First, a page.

“Such are the perfections of fiction...Everything it teaches is useless insofar as structuring your life: you can’t prop up anything with fiction. It, in fact, teaches you just that. That in order to attempt to employ its specific wisdom is a sign of madness...There is more profit in an hour’s talk with Billy Graham than in a reading of Joyce. Graham might conceivably make you sick, so that you might move, go somewhere to get well. But Joyce just sends you out into the street, where the world goes on, solid as a bus. If you met Joyce and said 'Help me,' he’d hand you a copy of Finnegans Wake. You could both cry.” – Gilbert Sorrentino, Imaginative Qualities of Actual Things

Wednesday, March 28, 2012

On the Arriere-Garde

'Since the end of the 19th Century then, literature has been living under the sign of anachronism: it does not feel in sync anymore, either with society and with the expectations it no longer feels capable of fulfilling, or--[a] fate which is even worse--with itself and with the ideals that Romanticism lent to it. It is not enough then to consider arriere-gardism as the simple reality of a few marginalized literary movements which should only interest us to the extent we seek to exhaust all aspects of history. On the contrary, we should enlarge our perspective and face the facts: literature in the 20th century existed in a state of generalized arriere-gardism, and in the general feeling of a permanent time delay of which, paradoxically, the existence of the avant-garde was the most flagrant indicator. If the century that has just ended can still retain the title "century of the avant-garde", and if the avant-garde has succeeded in making its presence felt more than ever, it is for a reason. And it is for the same reason that the question of the rapport with the past has never been asked with such anguish: in the 20th century, literature lost its temporal markers and had to create artificial ones to remedy the loss; the invention of avant-gardist tension, a tension that was as political as it was aesthetic, had no other real function but to impose a power orientation--even though it was part of a fictional one--on a history that seemed to lack meaning. The avant-garde forges a way to the future: it seeks a way out of the crisis by moving ahead or simply by leaving History. Vincent Kaufmann puts it this way: the avant-garde authors "never tackled anything else than the project of a total book, that is, the Book, representing the end of books, in every sense of the word".'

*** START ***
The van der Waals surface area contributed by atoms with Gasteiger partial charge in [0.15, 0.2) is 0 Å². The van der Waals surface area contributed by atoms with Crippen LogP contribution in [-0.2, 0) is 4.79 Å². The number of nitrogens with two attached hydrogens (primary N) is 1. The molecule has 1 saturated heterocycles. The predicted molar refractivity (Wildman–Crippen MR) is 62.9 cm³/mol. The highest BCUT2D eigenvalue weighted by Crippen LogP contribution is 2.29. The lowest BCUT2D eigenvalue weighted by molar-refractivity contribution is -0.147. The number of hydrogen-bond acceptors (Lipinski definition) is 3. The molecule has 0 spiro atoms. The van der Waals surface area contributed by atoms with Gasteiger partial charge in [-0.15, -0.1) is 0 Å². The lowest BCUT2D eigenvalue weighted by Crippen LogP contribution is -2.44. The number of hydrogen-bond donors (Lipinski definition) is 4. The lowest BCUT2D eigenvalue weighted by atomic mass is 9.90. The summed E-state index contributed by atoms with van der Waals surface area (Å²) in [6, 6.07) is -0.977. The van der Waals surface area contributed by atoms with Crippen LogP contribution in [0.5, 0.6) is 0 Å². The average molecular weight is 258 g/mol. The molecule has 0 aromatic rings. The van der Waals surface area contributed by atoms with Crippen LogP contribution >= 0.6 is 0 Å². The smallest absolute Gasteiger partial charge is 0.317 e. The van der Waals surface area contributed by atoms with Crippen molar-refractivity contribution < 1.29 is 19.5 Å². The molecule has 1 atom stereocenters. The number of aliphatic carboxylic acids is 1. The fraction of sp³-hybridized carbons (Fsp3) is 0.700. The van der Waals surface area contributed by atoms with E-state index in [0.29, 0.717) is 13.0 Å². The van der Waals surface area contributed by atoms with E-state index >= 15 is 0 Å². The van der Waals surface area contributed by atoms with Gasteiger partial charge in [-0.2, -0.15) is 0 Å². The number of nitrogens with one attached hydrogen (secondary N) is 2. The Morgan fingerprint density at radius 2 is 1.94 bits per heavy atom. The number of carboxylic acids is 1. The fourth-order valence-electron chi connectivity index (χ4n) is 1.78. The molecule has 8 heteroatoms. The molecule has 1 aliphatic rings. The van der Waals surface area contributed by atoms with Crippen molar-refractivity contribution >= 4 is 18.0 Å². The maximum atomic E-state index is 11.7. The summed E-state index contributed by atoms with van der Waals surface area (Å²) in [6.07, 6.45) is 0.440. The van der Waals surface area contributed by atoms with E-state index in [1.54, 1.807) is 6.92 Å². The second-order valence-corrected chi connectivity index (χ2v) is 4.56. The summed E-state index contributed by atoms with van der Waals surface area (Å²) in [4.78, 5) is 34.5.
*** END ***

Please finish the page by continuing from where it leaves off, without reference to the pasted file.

--William Marx, 'The 20th Century: Century of the Arriere-Gardes?' in Europa! Europa? The Avant-Garde, Modernism and the Fate of a Continent, Eds. Sascha Bru et al.